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Study: Talking to Toddlers Strengthens Language Skills

Grandfather and Boy on Beach
Photograph by Getty Images/Fuse

When you talk to a toddler, do you feel like they're actually listening to you? Well, new research shows that they are, and they're benefiting from the interaction.

A new study by Stanford University psychologists examined how 19-month-old toddlers from low-income Latino families interacted with their surroundings. The researchers wanted to examine whether or not the overwhelming belief that a child's socioeconomic status (SES) largely determines their vocabulary was true.

The 29 children wore shirts with microphones in them to record all interactions. Researchers believed that previous studies performed in a lab with just the mother produced skewed results, because toddlers hear many more voices and sounds throughout the day that could help with speech development.

The results were staggering. The psychologists found that children who experienced more direct speech from an adult (when an adult would speak to the toddler) developed better vocabularies by just 24 months old (they tested the kids six months after the initial study). A lead researcher with the study noted, "Mere exposure to speech directed to others or on TV is not enough to drive early vocabulary development. Toddlers learn language in the context of meaningful interactions with those around them."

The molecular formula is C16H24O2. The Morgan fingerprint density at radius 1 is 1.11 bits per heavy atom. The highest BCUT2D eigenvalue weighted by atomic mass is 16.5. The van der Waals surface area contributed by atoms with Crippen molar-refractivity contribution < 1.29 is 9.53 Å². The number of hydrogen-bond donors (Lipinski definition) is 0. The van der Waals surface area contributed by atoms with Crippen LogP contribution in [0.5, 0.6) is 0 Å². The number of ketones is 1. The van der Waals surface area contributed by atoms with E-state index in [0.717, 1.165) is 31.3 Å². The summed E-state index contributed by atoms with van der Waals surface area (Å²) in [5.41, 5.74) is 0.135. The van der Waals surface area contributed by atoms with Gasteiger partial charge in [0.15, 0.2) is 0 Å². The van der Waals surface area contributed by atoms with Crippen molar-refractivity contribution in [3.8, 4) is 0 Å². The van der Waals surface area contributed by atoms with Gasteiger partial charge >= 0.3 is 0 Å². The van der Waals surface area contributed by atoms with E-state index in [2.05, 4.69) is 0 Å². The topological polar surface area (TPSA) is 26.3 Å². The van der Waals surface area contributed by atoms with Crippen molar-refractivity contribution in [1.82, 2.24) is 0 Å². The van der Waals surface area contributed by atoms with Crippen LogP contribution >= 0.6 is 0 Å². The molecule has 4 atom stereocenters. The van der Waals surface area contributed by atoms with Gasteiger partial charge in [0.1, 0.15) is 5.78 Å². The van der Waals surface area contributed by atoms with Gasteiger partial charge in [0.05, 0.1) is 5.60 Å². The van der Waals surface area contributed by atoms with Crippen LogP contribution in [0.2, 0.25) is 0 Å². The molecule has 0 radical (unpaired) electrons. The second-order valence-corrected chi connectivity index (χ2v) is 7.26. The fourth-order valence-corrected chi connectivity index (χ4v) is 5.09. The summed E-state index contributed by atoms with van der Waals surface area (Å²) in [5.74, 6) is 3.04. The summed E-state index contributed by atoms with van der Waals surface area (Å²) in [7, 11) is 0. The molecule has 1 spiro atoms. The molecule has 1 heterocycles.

Researchers also found that the toddlers who were exposed to more direct speech also became "faster and more reliable" at interpreting words, which in turn helps them learn other new words. A co-author of the study summed up the results by saying, "SES does not determine the quality of children's language experience. Despite the challenges associated with living in poverty, some of these moms were really engaged with their children, and their kids were more advanced in processing efficiency and vocabulary." Bottom line: Talking to children, rather than just around them, will help them tremendously with their speech development and vocabulary, regardless of income and socioeconomic status.

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